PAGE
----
Scene: CMC 306, office hours, Monday afternoon, week 3. An intrepid CS professor works with a distraught Intro student.
Stu: My code isn't working and I don't know why. I tried to run my program but Python spit out all these angry-looking words at me.
Prof: Let's take a look and see what's going on here.
Stu: It's complaining about a bunch of things in cTurtle, but I didn't write that! Does that mean that cTurtle doesn't work? Why did you give us code that doesn't work? I tried to look at the cTurtle code---
Prof: No, no, don't do that. The cTurtle code is fine. See, you have to go down to the last line of the message....and that tells you the error is in line 15 of your code. Looks like a problem with how you're calling the dot() method.
Stu: (looks unconvinced) Oh. OK, well it also told me I had a syntax error in line 23, but that line just says print "hello". I can't figure out why that's wrong!
Prof: Try looking in the line before. When Python complains about a syntax error in line 23, it usually means the error's in the line before---
Stu: Oh, I'm missing a parenthesis! Man, I'm so stupid. I'll never figure this out.
Prof: (thinking to self) No, these error messages are what's stupid.
Fade to black
Python is an awesome language. Its syntax is straightforward, its libraries are easy to load and use, and it's easy to get something up and working quickly. These are just some of the reasons that beginners and experts alike use and adore Python.
But as with any language, there's a learning curve. Those learning a first computer language, whatever the language, struggle not just with learning the syntax and structure of the language, but also with fixing and debugging their own programs. Error and warning messages from a compiler and/or interpreter are the natural indicators of problems in the code and are the natural first place to look when debugging.
Yet error and warning messages are not user-friendly for beginners. Features that intermediates and experts find useful, like the stack trace format of Java and Python, are confusing and frightening to beginners. Beginners lack the experience of intermediates and experts in interpreting errors and warnings. Someone who's new to Python but fluent in another language, for instance, might be momentarily thrown by the syntax error message in the scene above, but will figure it out fairly quickly. By contrast, a true beginner might spend an hour trying out variations of the correct syntax---because why would the interpreter "lie" about where the error is?---convinced the problem is with them, not with the message itself. The language is also problematic---what exactly is a Value Error, for instance? And not enough context is given within an error message to be useful to the beginner programmer and to allow them to become self-sufficient. Finally, occasionally Python will throw an error for a module that does not affect the student's code---say, when a graphics window doesn't close cleanly. Such error messages are not only useless to beginners, they can be downright harmful to their confidence.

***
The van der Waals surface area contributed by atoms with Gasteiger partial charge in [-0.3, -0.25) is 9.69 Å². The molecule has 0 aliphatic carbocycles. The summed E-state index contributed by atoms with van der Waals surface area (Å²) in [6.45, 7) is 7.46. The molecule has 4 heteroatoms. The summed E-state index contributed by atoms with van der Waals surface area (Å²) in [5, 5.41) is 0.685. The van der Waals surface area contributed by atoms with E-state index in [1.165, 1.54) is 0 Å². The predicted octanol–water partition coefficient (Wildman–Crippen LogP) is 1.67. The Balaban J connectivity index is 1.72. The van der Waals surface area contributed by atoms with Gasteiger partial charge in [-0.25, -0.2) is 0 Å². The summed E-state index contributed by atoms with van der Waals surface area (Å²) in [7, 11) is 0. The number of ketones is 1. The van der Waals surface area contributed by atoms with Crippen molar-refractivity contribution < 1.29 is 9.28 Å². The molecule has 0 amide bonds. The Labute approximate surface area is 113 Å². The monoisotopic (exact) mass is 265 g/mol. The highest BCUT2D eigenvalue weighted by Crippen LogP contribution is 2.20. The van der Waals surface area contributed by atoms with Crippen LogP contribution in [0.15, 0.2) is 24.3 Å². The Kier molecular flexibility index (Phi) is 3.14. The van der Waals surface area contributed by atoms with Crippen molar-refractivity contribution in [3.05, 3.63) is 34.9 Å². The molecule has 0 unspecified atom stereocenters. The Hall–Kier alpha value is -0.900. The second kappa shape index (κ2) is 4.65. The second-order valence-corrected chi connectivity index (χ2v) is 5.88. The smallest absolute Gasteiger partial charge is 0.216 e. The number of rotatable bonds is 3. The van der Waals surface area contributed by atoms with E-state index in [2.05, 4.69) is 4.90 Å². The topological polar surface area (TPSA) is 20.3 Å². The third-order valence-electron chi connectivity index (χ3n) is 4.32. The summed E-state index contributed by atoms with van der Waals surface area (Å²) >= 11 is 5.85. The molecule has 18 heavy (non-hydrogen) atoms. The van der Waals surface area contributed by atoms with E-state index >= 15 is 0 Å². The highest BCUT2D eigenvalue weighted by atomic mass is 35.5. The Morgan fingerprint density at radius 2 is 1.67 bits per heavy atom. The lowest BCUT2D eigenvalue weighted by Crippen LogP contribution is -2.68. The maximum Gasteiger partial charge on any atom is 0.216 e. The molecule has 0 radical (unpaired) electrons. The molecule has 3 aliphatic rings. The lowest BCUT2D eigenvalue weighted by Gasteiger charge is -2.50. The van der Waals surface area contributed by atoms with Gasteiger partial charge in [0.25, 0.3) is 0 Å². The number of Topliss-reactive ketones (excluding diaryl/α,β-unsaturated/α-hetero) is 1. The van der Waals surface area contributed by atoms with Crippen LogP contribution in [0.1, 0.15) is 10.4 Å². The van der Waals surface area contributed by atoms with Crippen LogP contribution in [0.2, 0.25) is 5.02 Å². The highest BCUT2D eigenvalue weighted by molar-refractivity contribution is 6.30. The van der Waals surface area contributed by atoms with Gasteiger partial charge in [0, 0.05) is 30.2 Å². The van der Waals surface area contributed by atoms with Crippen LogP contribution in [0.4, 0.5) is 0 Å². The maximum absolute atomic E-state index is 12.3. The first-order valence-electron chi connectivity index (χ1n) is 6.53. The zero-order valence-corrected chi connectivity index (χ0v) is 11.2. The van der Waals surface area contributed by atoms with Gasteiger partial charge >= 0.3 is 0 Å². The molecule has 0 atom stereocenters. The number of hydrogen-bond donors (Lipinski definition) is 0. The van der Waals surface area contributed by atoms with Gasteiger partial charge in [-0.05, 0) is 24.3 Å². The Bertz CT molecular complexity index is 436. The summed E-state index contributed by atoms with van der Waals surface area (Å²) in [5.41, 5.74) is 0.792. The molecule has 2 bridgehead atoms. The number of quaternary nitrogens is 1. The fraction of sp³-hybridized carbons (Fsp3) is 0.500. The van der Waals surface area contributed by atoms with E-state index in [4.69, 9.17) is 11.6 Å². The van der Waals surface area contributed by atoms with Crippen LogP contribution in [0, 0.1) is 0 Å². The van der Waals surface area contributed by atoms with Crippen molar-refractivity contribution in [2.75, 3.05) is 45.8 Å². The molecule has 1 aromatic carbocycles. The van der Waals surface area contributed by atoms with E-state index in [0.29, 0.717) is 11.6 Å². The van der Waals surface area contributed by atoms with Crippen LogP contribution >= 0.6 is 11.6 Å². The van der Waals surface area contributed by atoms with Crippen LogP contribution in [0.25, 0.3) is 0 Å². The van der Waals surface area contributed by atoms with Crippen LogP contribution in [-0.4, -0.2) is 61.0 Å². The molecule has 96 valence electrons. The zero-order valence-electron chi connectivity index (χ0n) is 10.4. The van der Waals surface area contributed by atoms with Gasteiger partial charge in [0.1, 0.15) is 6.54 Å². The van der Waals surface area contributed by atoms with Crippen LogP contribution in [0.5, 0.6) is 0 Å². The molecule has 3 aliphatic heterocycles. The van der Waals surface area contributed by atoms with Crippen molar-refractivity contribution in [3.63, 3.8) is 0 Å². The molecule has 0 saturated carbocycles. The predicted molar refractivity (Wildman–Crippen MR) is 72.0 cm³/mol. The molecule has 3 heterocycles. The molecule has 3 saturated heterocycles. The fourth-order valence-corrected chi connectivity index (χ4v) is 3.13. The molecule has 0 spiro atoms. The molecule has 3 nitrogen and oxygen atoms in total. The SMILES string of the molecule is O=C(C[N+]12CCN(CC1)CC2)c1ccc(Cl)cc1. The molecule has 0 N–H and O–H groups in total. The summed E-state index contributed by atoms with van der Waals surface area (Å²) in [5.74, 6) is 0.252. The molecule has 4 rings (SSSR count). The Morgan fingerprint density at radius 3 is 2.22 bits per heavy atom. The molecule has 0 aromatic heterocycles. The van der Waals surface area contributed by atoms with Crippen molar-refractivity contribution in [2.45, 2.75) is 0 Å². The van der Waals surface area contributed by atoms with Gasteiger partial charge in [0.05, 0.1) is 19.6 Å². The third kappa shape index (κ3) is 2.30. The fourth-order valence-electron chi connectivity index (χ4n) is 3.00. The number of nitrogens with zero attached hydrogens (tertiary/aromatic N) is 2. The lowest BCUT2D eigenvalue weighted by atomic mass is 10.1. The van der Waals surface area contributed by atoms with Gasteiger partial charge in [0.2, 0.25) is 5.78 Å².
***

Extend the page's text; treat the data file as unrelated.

All of these factors make it difficult for students to become proficient in debugging their own code, and can be off-putting to students learning on their own without instructor/prefect support. If we make the error messages easier to understand and interpret, we can boost the confidence of new Python learners, make debugging less taxing for beginners and intermediates, and make the experience of learning a new language and/or a first language easier and more enjoyable for all.
Your goal for this project is to develop a learner-focused Python interpreter that makes dealing with error messages less tricky and facilitates more independent learning and exploration of the language, boosting learners' confidence.
Rather than writing an entire Python interpreter from scratch, you will write a wrapper around the existing Python interpreter. The main goal of the wrapper will be to analyze the output of the Python interpreter and "repackage" the messages presented to the user to make them more understandable and useful to new language learners. Your interpreter will also analyze the student's code to try and identify the cause of the error, in order to produce more context for the error message itself (and help the student fix his/her own code). Time-permitting, you can extend this work into designing a development environment aimed at beginners to facilitate learning Python.
Here's what this project will consist of:
You will work with a reference librarian in early fall term to identify proper resources. In the meantime, here are some resources that will be useful in thinking about how beginners think about programming and earlier attempts at facilitating language learning for beginners: